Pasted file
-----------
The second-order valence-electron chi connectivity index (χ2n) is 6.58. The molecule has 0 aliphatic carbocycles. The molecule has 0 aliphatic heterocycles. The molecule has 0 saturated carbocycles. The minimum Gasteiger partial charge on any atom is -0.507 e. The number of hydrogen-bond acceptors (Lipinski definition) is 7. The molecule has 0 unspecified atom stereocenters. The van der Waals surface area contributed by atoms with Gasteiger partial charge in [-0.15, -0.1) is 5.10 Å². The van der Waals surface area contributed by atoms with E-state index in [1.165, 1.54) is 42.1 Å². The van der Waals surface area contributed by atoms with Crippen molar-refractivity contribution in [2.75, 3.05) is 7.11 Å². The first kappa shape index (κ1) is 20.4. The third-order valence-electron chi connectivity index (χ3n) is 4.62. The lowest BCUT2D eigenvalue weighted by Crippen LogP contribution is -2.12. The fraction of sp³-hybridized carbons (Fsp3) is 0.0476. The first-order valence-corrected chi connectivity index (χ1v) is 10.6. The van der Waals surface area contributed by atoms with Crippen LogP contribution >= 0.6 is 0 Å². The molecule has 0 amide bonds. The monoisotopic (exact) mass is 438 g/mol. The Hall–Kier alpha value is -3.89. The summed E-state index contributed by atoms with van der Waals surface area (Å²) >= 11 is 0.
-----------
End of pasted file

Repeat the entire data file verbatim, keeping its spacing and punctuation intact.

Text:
The second-order valence-electron chi connectivity index (χ2n) is 6.58. The molecule has 0 aliphatic carbocycles. The molecule has 0 aliphatic heterocycles. The molecule has 0 saturated carbocycles. The minimum Gasteiger partial charge on any atom is -0.507 e. The number of hydrogen-bond acceptors (Lipinski definition) is 7. The molecule has 0 unspecified atom stereocenters. The van der Waals surface area contributed by atoms with Gasteiger partial charge in [-0.15, -0.1) is 5.10 Å². The van der Waals surface area contributed by atoms with E-state index in [1.165, 1.54) is 42.1 Å². The van der Waals surface area contributed by atoms with Crippen molar-refractivity contribution in [2.75, 3.05) is 7.11 Å². The first kappa shape index (κ1) is 20.4. The third-order valence-electron chi connectivity index (χ3n) is 4.62. The lowest BCUT2D eigenvalue weighted by Crippen LogP contribution is -2.12. The fraction of sp³-hybridized carbons (Fsp3) is 0.0476. The first-order valence-corrected chi connectivity index (χ1v) is 10.6. The van der Waals surface area contributed by atoms with Crippen LogP contribution >= 0.6 is 0 Å². The molecule has 0 amide bonds. The monoisotopic (exact) mass is 438 g/mol. The Hall–Kier alpha value is -3.89. The summed E-state index contributed by atoms with van der Waals surface area (Å²) >= 11 is 0.